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Conservative electoral changes damage democracy, benefit major parties

Media Release
Lee Rhiannon 22 Nov 2013

22 November 2013

Conservative electoral changes damage democracy, benefit major parties

Commenting on proposed Queensland election law changes, Greens democracy spokesperson Senator Lee Rhiannon said the Newman government plan could be a forerunner for a federal Coalition push to use electoral reform to consolidate their power.

Senator Rhiannon said “The conservative plan to allow corporate money to again be donated to political parties in Queensland while locking out disadvantaged voters and weakening the rules on postal votes are a serious setback for Australian democracy.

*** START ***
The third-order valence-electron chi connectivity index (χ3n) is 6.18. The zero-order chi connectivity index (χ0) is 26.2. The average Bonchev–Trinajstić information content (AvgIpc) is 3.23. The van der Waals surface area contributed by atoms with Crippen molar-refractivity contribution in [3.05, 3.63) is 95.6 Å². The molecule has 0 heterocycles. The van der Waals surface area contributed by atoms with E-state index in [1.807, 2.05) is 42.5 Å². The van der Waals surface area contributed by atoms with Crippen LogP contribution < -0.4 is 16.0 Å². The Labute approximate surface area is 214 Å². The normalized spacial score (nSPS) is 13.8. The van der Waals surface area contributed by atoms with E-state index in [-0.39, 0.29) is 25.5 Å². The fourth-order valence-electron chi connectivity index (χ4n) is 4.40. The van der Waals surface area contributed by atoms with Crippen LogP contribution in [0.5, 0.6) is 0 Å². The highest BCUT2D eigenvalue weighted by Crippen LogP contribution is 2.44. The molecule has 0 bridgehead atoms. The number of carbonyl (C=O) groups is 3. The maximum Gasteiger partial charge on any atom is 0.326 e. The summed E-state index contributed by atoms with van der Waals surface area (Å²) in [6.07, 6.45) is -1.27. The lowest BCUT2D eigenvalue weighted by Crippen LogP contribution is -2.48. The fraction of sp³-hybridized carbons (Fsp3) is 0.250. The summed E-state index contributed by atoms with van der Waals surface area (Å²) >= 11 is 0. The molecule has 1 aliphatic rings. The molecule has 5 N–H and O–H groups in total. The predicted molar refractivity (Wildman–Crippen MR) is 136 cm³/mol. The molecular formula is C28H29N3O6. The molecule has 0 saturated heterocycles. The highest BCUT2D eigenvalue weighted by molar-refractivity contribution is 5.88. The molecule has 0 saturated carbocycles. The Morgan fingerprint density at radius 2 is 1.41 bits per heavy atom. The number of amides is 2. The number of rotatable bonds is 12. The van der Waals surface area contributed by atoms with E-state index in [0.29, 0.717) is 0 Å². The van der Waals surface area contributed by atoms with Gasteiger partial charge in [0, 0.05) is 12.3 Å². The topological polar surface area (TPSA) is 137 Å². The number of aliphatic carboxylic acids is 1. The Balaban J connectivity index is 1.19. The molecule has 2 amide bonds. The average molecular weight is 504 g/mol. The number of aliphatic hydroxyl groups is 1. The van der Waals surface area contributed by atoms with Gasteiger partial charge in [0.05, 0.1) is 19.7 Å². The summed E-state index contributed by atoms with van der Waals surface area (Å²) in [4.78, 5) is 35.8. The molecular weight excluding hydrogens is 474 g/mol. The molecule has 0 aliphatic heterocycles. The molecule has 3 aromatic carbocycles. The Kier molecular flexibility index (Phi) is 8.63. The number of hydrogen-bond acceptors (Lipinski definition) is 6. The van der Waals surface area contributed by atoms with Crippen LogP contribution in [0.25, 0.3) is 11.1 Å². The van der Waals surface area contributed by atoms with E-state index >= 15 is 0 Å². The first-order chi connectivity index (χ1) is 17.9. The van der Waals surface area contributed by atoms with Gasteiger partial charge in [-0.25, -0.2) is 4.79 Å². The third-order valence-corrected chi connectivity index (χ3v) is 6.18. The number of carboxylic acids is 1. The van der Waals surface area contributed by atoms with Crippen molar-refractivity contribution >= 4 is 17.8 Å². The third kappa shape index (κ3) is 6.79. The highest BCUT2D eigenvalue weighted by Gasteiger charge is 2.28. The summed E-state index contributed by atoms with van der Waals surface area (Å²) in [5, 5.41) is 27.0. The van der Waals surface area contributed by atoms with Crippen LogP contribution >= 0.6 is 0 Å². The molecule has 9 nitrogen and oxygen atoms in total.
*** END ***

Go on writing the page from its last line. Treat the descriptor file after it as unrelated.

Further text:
“The Newman electoral changes could signal a future direction for the Abbott government, where the era of corporate money politics dominates.

“Abolishing the caps on election spending introduced by the last state Labor government, raising the threshold for political donation disclosures and lifting the public funding threshold from four to ten per cent, benefits the major parties.

“If the Queensland government is successful in changing the electoral law, voters will be required to show identification for the first time in this country.

“The proposed laws will also strip away restrictions on political donations and spending.

“Plans to raise the public funding threshold will hit new parties which obviously struggle in the early years to establish their support base.

“These changes are a cynical attempt by the Newman government to manipulate the voting system by letting big money run wild while locking out disadvantaged voters and restricting smaller parties.

“There is practically no evidence of voter fraud in Australia being committed by someone impersonating another voter in the polling place. Yet we have no idea how many people may not have correct identification, or who might be discouraged from voting by the new laws,” Senator Rhiannon said.

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